The most used ones in my pantry are canola, coconut, and olive oil. Vegan butter has come a long, long way and there are some great ones on the market, but I only use it for special occasions where the flavor of butter is key, like shortbreads, caramel sauces, or buttercream. I actually prefer oil-based cakes, which I find lighter and fluffier. It’s worth noting that because plant-based fats have different melting points than animal-based ones, baked goods like cookies might spread out less.
Here are some of my favorite vegan butter substitutes:
Neutral oils (canola, avocado, grapeseed): These are the workhorses of my kitchen. They work well in just about everything. I substitute 1:1, but if you find your bakes seem too liquidy or a little too moist, reduce the amount by 2–3 tablespoons. Olive oil is delicious, but has a flavor. I love it where I want grassiness, like in a citrus cake or brownies.
Refined coconut oil: A great tool for pastry, it makes a killer pie crust or scone and works well in cookies too. I’d recommend buying a refined version—otherwise, you’ll be getting a coconut flavor. Make sure to use it at room temp so it’s solid and that your other ingredients are also at room temperature—otherwise, they can cause it to melt or seize. I also find that cookies made with coconut oil tend to spread out less than their butter-based counterparts, so I make sure to shape them exactly the way I want them before I put them in the oven.
“Butter”: This is for special occasions because it tends to cost more than the others. I love oil, but if you’re a butter fan, by all means substitute it 1:1. My go-to is Miyoko’s, but recently there has been a vegan butter explosion and I’m also loving Monty’s. I look for something with as few ingredients as possible, and I use it in buttery cookies, denser sponge cakes, caramels, toffees, buttercream, and recipes that call for creaming butter and sugar together.
Coconut milk and cream: If a recipe calls for whole milk or heavy cream, this is what I look to. People say you can make whipped cream from it, but I’ve tried and failed too many times to count with every brand on the market and I’ve given up.
Nut butter: This has a big impact in terms of flavor and texture, but it can be a favorable one! I’d keep it to brownies, cookies, and quick breads because it results in a denser bake. Don’t sub all the fat in the recipe—start with half. My preference, in adapting something like cookies that are made with 1 cup of butter, is to start with ½ cup nut butter, ½ cup canola oil.
5. Consider your source of sweetness.
Regular run-of-the-mill sugar is unfortunately not vegan. Much of that very white processed stuff is filtered through bone char. This goes for powdered, light, and dark brown sugars too. For vegan sugar, look for organic cane sugar, like Wholesome Organic or Florida Crystals. Other good words to watch for are unrefined, organic, or beet sugar. The good news is that vegan sugar can be substituted 1:1 and many brands make powdered, light, and dark brown.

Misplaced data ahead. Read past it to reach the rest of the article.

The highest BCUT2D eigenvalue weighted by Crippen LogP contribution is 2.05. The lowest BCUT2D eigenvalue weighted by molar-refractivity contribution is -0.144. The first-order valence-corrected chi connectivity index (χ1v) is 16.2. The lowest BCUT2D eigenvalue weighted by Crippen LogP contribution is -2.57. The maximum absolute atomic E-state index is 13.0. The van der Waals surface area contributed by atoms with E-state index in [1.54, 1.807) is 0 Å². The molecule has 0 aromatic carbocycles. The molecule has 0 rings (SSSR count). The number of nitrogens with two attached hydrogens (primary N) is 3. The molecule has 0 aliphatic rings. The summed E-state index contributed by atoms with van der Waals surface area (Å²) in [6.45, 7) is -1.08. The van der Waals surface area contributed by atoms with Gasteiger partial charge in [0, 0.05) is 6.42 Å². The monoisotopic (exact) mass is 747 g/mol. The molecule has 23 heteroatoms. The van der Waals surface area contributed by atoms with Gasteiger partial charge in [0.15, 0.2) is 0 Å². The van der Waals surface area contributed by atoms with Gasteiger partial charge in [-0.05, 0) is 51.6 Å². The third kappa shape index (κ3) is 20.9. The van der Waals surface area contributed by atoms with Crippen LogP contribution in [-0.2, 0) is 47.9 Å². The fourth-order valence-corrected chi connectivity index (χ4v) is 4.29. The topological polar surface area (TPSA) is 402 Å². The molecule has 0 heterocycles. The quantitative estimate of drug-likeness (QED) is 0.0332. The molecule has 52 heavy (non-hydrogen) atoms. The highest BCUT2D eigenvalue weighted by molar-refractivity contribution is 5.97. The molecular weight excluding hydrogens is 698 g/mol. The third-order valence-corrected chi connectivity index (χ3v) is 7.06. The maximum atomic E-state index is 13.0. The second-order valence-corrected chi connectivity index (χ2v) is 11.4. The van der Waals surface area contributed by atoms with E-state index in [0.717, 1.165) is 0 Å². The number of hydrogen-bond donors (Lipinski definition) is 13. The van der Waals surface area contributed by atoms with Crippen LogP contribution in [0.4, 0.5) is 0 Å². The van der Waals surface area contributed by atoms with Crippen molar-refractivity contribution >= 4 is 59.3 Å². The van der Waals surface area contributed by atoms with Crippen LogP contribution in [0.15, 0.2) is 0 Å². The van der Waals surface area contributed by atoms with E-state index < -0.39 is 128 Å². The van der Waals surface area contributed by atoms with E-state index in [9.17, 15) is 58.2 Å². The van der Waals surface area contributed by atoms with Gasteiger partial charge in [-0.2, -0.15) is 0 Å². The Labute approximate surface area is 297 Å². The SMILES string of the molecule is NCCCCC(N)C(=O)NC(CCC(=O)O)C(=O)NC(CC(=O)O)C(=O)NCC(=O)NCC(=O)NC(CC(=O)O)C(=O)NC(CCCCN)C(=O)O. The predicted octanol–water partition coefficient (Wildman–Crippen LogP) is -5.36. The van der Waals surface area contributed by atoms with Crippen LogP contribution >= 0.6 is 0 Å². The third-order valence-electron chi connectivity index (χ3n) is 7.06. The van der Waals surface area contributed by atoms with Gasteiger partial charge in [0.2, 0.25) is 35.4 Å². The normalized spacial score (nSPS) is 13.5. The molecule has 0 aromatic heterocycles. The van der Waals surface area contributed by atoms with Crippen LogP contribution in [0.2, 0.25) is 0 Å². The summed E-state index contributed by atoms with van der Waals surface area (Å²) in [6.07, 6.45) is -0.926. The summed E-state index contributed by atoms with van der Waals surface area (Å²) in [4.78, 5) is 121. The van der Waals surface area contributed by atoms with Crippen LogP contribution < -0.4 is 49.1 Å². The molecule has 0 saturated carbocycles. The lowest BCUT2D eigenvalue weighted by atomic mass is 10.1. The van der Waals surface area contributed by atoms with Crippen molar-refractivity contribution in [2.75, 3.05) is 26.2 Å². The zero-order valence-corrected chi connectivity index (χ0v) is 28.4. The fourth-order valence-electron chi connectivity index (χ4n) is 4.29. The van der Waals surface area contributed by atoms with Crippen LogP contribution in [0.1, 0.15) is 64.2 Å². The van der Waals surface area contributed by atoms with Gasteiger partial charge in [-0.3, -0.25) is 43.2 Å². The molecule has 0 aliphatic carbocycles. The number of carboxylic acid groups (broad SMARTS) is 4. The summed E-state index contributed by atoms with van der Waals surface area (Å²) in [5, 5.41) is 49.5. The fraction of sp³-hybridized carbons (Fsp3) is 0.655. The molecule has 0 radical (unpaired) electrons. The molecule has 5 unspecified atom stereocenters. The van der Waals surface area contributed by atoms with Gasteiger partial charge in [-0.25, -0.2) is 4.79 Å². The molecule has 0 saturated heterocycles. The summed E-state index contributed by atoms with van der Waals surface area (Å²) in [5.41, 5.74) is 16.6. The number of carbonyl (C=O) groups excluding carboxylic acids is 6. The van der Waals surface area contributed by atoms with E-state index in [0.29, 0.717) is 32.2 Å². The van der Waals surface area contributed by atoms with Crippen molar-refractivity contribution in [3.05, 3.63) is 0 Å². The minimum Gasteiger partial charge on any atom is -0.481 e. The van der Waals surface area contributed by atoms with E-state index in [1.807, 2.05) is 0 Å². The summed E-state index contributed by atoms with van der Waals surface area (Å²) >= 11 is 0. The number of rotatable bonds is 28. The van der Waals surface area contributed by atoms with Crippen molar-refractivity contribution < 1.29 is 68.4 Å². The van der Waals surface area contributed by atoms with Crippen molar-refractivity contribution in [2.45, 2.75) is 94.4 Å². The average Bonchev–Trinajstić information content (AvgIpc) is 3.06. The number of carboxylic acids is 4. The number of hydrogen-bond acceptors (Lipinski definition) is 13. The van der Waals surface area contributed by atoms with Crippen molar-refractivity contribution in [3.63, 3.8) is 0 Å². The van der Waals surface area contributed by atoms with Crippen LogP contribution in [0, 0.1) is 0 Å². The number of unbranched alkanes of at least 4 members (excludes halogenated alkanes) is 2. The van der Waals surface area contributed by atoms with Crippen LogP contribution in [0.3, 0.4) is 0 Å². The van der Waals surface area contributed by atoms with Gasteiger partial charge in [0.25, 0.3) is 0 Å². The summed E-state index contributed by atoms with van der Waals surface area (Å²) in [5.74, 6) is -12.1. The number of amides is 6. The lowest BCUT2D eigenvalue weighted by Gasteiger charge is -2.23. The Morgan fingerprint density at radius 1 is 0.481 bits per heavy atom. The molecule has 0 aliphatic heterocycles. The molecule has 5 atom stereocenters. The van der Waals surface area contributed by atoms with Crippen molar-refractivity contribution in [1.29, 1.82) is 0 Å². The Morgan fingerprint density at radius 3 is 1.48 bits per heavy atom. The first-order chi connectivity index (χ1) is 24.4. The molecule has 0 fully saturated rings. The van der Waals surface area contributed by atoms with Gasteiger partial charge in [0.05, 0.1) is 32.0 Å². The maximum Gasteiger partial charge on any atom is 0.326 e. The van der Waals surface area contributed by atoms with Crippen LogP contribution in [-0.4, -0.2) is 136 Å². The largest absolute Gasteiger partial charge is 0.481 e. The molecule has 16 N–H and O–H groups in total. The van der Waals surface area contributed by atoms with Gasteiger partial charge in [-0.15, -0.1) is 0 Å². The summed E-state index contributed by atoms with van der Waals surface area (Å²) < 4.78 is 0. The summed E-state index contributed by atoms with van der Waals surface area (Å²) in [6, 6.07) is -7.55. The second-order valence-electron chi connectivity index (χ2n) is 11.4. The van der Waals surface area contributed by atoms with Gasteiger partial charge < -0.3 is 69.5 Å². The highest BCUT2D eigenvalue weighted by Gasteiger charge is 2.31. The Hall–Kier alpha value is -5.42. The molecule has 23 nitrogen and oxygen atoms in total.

But why stop there when there so many delicious sweeteners? In most of my baking, I use coconut sugar or maple. I love the taste and texture. There are lots of sweeteners out there, from date syrup to molasses to agave, to experiment with. They all taste and behave differently. Do a little research and play around.
For every cup of sugar, a general rule of thumb is to replace it with ¾ cup liquid sweeteners. Coconut sugar works great for 1:1 for light brown sugar, but because it’s a bit drying, I’ll add two tablespoons of liquid for every cup.
6. Don’t be scared to experiment.
Just go, try, and don’t be afraid if it doesn’t work out. That’s how you’ll learn and develop personal preferences. A cake recipe calls for milk, try almond one time and oat the next. If it calls for butter, try coconut oil on your first bake and switch to one of the plant-based butters on the second. For eggs, test coconut yogurt for your first brownie attempt and then pumpkin purée for the follow-up. You’ll quickly find what you like, texture- and flavor-wise.
You can always reference a similar vegan recipe on the web in order to see how that baker approaches substitutions, keeping in mind that there aren’t any hard-and-fast rules and different combinations can have similar outcomes.
Sometimes things might not work out as planned, but in 12 years of experimenting, most of my failures have come from general baking mistakes (if the recipe calls for lining a pan with parchment, do it!) rather than tweaks gone wrong. Even if it isn’t as you envisioned, a lot can be salvaged. Dry cake? Soak it or frost it! Stuck to the pan? Make it a pudding or spoon cake! Too moist? Griddle it! Crumbly? Use it as a sundae topper! With a little creativity, I’ve managed to salvage almost everything. As you learn, you’ll probably be able to tell early on—when you mix a batter or dough, for example—whether something is amiss, which will give you more time to salvage it. I also keep a rough archive of everything I’ve baked along with notes on the recipe, which helps me remember what might need to be tweaked the next time.
And besides, now is a perfect time to practice. Bake for you, bake for your small household! Test things out so when we’re all ready to make our big debut, you’ll have a killer Brooklyn Blackout Cake for your recently turned vegan dad’s fall birthday.
7. Keep your pantry stocked.
A vegan pantry looks a little different from an omnivore’s. Yes, we need the same flour, baking soda/powder, and salt, but I’m always stocked with some extra ingredients—sweeteners, egg and dairy replacers—that make the vegan-ization process less daunting. With this stuff on hand, you won’t have to run to the store every time you’re looking to replace that heavy cream.
Vinegar (white or apple cider)
Organic cane sugar
Starch (tapioca or corn)
Apple and other fruit/vegetable purées (canned pumpkin, sweet potato, butternut squash)
Neutral oils (refined coconut, avocado, canola)
A can of chickpeas, for the aquafaba
Nondairy yogurt (unsweetened, unflavored)—I like Kite Hill
Full-fat coconut milk
Nondairy milk (I like almond, but any unsweetened alt will work)
Ground flaxseed/chia seeds
Go forth and dive into the archive—any archive!—or finally make your famous carrot cake for the friend with the dairy allergy. Or maybe follow that seasonal craving to something-rhubarb in your future? Ah, the possibilities!
Kyle Beechey is a New York–based writer and baker with an enthusiasm for snacking cakes and crumble toppings.
Originally Appeared on Bon Appétit